Per IRM 220.127.116.11.12.1(4), “TPRP approval is an additional level of managerial review and is considered an intermediate step in the examination to help ensure transfer pricing cases are fully developed.” The TPRP generally includes a Transfer Pricing Practice (TPP) Director – or an Advance Pricing and Mutual Agreement (APMA) Program Director when the proposed best method change is part of an Advance Pricing Agreement (APA), a Senior Advisor to the TTPO Director, and the Income Shifting Practice Network (ISPN) Manager or other Practice Network manager such as an Economics Practice Network (EPN) manager. Key factors the TPRP will focus on include: 1) Reasons the issue team concludes that the taxpayer’s method is unreliable, and 2) Whether the taxpayer’s method can be adjusted to make it more reliable, and if not, what method is the best method to more reliably achieve an arm’s length result and why. The TPEP additionally instructs the issue team to consult with the IRS APMA Program when a taxpayer transaction involves a U.S. treaty partner country.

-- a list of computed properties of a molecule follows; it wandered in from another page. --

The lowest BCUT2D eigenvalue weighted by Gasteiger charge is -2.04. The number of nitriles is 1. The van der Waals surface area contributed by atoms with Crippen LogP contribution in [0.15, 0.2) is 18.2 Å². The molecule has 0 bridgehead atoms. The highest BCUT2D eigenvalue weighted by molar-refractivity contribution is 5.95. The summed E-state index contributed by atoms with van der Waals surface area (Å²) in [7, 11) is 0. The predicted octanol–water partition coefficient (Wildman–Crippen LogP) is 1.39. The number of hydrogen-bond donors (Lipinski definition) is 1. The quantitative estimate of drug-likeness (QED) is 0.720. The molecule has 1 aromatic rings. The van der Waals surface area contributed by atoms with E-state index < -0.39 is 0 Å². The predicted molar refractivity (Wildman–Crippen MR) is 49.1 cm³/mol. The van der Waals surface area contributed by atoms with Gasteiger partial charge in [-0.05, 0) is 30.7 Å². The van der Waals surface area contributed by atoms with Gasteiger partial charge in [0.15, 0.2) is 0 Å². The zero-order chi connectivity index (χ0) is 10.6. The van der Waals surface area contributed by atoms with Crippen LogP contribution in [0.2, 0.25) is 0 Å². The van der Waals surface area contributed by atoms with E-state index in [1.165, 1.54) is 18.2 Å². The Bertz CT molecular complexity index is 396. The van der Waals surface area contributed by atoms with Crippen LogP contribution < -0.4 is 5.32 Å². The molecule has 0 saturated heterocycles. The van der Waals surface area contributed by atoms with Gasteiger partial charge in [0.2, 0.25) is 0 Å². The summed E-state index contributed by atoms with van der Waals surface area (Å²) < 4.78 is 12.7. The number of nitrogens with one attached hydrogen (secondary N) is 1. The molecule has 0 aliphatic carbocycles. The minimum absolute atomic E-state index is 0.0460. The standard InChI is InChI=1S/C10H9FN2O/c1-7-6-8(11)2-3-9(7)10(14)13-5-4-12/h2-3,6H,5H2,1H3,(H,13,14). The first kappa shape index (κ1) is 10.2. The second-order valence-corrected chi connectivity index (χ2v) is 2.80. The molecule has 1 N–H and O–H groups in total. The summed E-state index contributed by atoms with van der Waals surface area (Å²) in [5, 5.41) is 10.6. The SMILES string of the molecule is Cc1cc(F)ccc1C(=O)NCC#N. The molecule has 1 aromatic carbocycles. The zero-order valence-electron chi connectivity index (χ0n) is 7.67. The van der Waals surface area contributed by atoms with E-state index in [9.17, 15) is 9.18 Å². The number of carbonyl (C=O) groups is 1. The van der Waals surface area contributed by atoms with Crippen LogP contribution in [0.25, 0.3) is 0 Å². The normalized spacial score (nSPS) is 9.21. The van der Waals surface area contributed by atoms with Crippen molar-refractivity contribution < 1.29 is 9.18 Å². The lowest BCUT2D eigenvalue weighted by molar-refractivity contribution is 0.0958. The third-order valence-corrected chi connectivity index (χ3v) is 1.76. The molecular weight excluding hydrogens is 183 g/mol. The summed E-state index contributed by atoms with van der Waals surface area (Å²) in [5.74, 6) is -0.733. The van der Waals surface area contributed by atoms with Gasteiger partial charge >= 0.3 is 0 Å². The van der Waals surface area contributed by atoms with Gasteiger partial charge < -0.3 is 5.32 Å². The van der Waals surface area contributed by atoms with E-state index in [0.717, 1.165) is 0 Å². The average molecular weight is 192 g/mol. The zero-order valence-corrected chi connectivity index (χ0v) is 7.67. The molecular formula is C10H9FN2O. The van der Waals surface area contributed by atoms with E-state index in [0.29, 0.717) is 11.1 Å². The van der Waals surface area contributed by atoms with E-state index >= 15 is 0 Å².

Orientation meetings are to be conducted within 30 days of the opening conference. The issue team will prepare IDRs to request a financial statement orientation and then a transfer pricing/supply chain orientation. Each IDR includes an extensive list of items to request from the taxpayer. Additionally, per IRM 18.104.22.168.6(3), a written agenda should be prepared for every taxpayer meeting and shared with the taxpayer in advance.
Generally, the financial statement orientation meeting will cover a walk-through of the Country-by-Country reports; geographic, legal entity, tax, and functional organizational charts; all reporting platforms (e.g., management reporting) that exist; and all relevant aspects of the financial statements such as reconciliations, roll ups to consolidated financial statements, book/tax differences, adjusting and true-up entries, cost centers and profit centers, and any other relevant taxpayer accounting policies and practices.
The transfer pricing/supply chain orientation meeting generally includes: background and business reasons for the intercompany transactions (e.g., rationale for entering into the controlled transactions, value drivers, and whether the intercompany transaction is associated with a change in functions, assets or risks), persons responsible for structuring the intercompany transactions, discussion of the functional analysis of each controlled party and how the transfer pricing report preparer gained knowledge for the functional analysis, total profits or losses associated with each material controlled transaction and each controlled party’s share of the total profits or losses, and the selection and application of the best method.